It is known that, for some time, the Mayan people enjoyed favorable conditions and, divided by tribal groups, sometimes allies in other adversaries.
The Mayans spoke nearly 50 dialects, developed an advanced civilization whose gods were the natural elements, atmospheric phenomena and celestial bodies, with both Good (day, life, sun) and Evil (night, death, jaguar) being considered divine.
Accordingly, the Mayans were diehard astronomers, astrologers, and numerologists.
“Well, it looks like they've seen almost all of the archaeological complexes,” says Wilberth Salas Pech, our semi-Mayan guide from state of Campeche, just kidding. “We have to go through Tortuguero. That's where the big secret is, he quips."
The Mayan Stelas and the Mayan Apocalyptic Prophesies
According to what we learned, that historic site was pillaged several times and housed a cement factory.
Despite this, or perhaps because of it, three scientists discovered in Monument 6 a stele that refers to the end of the 13th Baktun (5125 years of our calendar) verified on the winter solstice that would take place on December 21, 2012.
The most recent and possible translation by Sven Gronemeyer and Barbara MacLeod says (several pieces are missing from the stele) which, in addition to this information, also communicates that “a vision will occur; the public appearance (or exhibition?) of B'Olon-Yookte at the time of his investiture.
According to Mayan mythology, B'OlonYookte K'Uh' would refer to the Nine Lords of Night, nine gods each of which ruler over nine-night cycles.
In turn, the Mayan work of the Quiche group, Popol Vuh claims that the gods created three failed worlds. That the fourth world prospered, succeeded, and became the home of man today.
According to your description, each of the previous worlds ended at the end of the 13th baktun.
This closing of the cycle was at the origin of one of the most frivolous fevers of eschatological premonitions in recent times.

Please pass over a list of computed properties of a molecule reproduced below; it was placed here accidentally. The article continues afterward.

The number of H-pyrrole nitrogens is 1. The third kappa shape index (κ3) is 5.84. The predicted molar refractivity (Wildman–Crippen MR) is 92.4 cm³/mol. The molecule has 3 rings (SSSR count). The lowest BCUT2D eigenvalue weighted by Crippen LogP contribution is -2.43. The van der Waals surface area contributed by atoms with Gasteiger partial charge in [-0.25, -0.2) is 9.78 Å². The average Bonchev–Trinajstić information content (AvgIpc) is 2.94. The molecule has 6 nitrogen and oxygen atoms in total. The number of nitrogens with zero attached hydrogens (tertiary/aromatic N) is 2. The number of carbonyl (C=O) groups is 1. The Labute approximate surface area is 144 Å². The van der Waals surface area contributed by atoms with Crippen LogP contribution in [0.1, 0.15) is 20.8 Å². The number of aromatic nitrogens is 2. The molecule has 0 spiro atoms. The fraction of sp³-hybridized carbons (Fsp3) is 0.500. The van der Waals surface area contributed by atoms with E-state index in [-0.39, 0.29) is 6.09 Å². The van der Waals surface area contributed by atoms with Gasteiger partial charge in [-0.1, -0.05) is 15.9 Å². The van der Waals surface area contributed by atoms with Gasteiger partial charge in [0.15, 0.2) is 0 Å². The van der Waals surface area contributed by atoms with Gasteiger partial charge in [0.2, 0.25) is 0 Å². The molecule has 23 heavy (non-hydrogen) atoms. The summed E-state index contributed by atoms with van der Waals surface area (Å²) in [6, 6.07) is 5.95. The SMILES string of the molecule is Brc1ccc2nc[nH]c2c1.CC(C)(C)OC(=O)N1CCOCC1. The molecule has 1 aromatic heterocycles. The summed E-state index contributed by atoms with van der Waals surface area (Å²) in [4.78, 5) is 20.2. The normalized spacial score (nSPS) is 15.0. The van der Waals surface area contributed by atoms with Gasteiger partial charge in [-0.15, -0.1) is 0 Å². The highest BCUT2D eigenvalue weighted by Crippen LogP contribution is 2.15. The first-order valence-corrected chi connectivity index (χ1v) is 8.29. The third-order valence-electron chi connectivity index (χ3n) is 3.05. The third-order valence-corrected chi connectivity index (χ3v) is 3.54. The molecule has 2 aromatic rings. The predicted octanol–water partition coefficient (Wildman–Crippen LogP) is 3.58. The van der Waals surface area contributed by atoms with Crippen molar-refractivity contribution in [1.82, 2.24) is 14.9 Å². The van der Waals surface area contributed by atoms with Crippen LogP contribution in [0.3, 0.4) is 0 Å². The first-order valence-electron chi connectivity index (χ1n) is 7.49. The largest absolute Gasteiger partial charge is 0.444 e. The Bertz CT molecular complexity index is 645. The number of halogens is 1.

The Inevitable Analysis, Theories and Counter Theories
The esoteric writer John Major Jenkins assured that, on that date, the Sun would position itself over Xibalba Be, “the black path” galactic of the Mayans.
From this and other conclusions, mythological narratives and interpretations, countless figures, sects and entities emerged with other apocalyptic theories invariably disproved by science.
The American channels History, Discovery and National Geographic were at the forefront of media pollution and broadcast a series of series that described terrestrial “ends” caused by solar storms for which the Earth would not be prepared due to a sudden geomagnetic pole reversal.
Also earthquakes, super volcanoes, plagues, collisions with asteroids, droughts, new glacial periods, extraterrestrial invasions or whatever was scary enough.
However, another stele found in the Temple of Inscriptions of Palenque contemplates that the temple wheel will always continue to rotate and even mentions the date of 4,722 AD, when 20 will be completed. baktuns (1 piktun) since the last creation of Cosmos.
In turn, the 10th stele of Tikal (in Guatemala) counts 20 picktunes and thus projects a planetary future of millions of years.
But all over the world and, of course, especially in the United States, thousands of Preps remained alert. They clustered around Mayan or non-Mayan End of the World beliefs.
They built shelters, accumulated canned food and weapons to defend themselves from the attacks of other human beings. Many have signed up for survival courses such as those from the Sigma 3 company.
We took a look at one of these programs in a restaurant in Campeche.
We are indignant when we see how references to the invented end of the Mayan calendar are freely interspersed with images of Yankee citizens grouped in the countryside under shelters made of dry leaves and semi-automatic rifles at the ready because, in the words of one of these preps:
“When desperate, people do all sorts of crazy things” and, according to another inscription, “Civilizations fall. That's history. Things aren't as safe as we'd like them to be.”
It was recently revealed that Nancy Lanza, the mother of the young assassin from Newtown High School was one of these paranoid characters, the owner of five registered guns.
His distraught son carried out a sacrifice worthy of the worst slaughters perpetrated in the name of the gods, on the towers of Chichen Itza or Ek Balam. He was visibly desperate.
Fed up with so much distortion and exploitation of their culture, Guatemala's Mayan leaders took the trouble to express that "they are against deception, lies, distortions, folklore and the commercialization of their culture."
Against interpretations that “distort the true meaning of the cycles of time”.